In French a galette can be just about anything round and flat. For example, a small, flat spare wheel for your car is called a galette: 


    Now most of the time a galette indicates a food product, rather flat, round, made from some kind of flour based crust, and that could be sweet or savory. An example is the "Galette des rois" which is a frangipane galette: 


    But the term is rather lose and can be used for just about any food that's round and flat, for example what you call potato pancake is referred to as a "Galette de pommes de terre", even though there's no flour based crust. Here's a "Galette de pommes de terre aux lardons":


    Now when we're talking about crêpes though, the meaning is very specific. At least in France, we often make a distinction between: 
    • Crêpes: wheat flour based, with a  sweet filling.
    • Galettes: buckwheat flour based, with a savory filling.
    That's for the tradition at least. Nowadays you can find savory wheat flour crêpes, and galettes can sometimes be found under the name "crêpe de sarasin."

    Clear as mud? /img/vbsmilies/smilies/lol.gif  
     
    Last edited: Dec 10, 2016
  8. french fries

    french fries

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    Interesting! What difference do you make between a crêpe Bretonne and a standard crêpe?

    To me, a crêpe is a specialty from Brittany, so it's obviously Breton. "Crêpe Bretonne" sounds to me like "American Burger", and I'm not sure what difference I would make between an American burger and a standard burger. 
     
  9. cheflayne

    cheflayne

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    Thanks, in addition to educating me, your reply also makes feel better about the complexity of the English language, which while confusing at times, can be understood through tough thorough thought, though. /img/vbsmilies/smilies/lol.gif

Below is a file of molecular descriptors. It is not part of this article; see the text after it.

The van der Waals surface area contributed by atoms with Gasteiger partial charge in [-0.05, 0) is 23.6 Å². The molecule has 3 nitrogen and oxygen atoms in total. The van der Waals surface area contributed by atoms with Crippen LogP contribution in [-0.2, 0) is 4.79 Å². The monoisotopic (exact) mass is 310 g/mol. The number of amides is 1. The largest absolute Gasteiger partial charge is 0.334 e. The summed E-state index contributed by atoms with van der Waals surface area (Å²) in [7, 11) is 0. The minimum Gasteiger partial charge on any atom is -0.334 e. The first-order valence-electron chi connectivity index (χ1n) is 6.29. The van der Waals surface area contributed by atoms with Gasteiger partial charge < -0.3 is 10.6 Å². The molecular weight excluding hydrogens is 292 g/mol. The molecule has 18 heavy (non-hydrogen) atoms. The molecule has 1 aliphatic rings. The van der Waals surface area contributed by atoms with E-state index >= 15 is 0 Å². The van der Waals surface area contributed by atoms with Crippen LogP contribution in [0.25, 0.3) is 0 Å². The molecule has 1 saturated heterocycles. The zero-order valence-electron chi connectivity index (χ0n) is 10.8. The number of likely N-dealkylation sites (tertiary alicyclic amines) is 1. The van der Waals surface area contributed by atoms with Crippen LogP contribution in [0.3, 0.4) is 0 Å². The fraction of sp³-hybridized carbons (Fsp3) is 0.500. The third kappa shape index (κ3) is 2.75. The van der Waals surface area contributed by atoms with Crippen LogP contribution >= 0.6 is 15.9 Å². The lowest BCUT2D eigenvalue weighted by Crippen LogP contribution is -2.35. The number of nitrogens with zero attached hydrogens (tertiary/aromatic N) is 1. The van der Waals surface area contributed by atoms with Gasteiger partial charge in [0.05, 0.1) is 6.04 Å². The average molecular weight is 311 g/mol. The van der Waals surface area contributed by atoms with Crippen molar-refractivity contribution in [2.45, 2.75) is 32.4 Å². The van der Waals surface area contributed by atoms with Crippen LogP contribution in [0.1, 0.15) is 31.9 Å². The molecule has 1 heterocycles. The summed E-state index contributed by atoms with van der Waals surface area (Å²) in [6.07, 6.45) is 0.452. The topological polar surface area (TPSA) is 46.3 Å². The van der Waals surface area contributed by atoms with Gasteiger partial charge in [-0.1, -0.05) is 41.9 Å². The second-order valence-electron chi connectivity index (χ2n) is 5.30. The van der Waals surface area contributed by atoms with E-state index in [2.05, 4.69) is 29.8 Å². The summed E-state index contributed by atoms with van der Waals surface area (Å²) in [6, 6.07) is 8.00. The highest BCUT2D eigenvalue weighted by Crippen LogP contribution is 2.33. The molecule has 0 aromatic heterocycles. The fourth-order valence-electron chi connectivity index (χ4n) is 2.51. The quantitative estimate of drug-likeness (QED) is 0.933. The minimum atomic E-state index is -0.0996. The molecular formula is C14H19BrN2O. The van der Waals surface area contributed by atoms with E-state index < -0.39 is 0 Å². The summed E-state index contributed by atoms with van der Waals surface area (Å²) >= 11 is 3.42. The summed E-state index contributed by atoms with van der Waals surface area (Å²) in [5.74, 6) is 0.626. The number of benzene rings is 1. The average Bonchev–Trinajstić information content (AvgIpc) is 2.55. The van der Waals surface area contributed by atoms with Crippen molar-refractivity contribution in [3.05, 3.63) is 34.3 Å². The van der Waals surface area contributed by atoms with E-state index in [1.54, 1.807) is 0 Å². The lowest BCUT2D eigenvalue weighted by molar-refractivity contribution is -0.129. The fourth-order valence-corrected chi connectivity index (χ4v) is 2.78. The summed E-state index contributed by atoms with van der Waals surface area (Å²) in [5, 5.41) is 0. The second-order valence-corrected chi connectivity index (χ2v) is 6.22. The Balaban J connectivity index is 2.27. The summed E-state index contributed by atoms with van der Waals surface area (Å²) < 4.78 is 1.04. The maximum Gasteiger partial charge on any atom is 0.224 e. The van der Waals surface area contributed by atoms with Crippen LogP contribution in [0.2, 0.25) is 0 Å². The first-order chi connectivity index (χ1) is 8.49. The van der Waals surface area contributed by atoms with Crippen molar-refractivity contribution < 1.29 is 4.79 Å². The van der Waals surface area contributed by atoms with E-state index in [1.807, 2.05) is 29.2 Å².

I think I now know know less than I did a few minutes ago. /img/vbsmilies/smilies/rollsmile.gif  
     
    Last edited: Dec 10, 2016
    french fries likes this.
  10. french fries

    french fries

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    I don't think I've ever laughed that hard from an internet comment. Bravo. /img/vbsmilies/smilies/lol.gif  

    Oh and BTW if I may say, the leek/shallot/pancetta galette looks scrumptious!!
     
    Last edited: Dec 11, 2016
  11. chef cela

    chef cela

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    Hi, its me again! I'm not sure how this went from trying to help someone with a crepe issue to an escalating, nasty exchange between us but oh well. I do agree that the gallette shown looks delicious. How about we agree to disagree ( and remain confused). I give up. 

    P.S. I also feel like I know less than I did before this exchange. Ouch!
     
  12. someday

    someday

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    An escalating, nasty exchange?!!?! I detected none of that. I found it pretty informative, even though it was about crepes. 
     
  13. brianshaw

    brianshaw

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    This discussion is pretty tame. Interesting and informative too.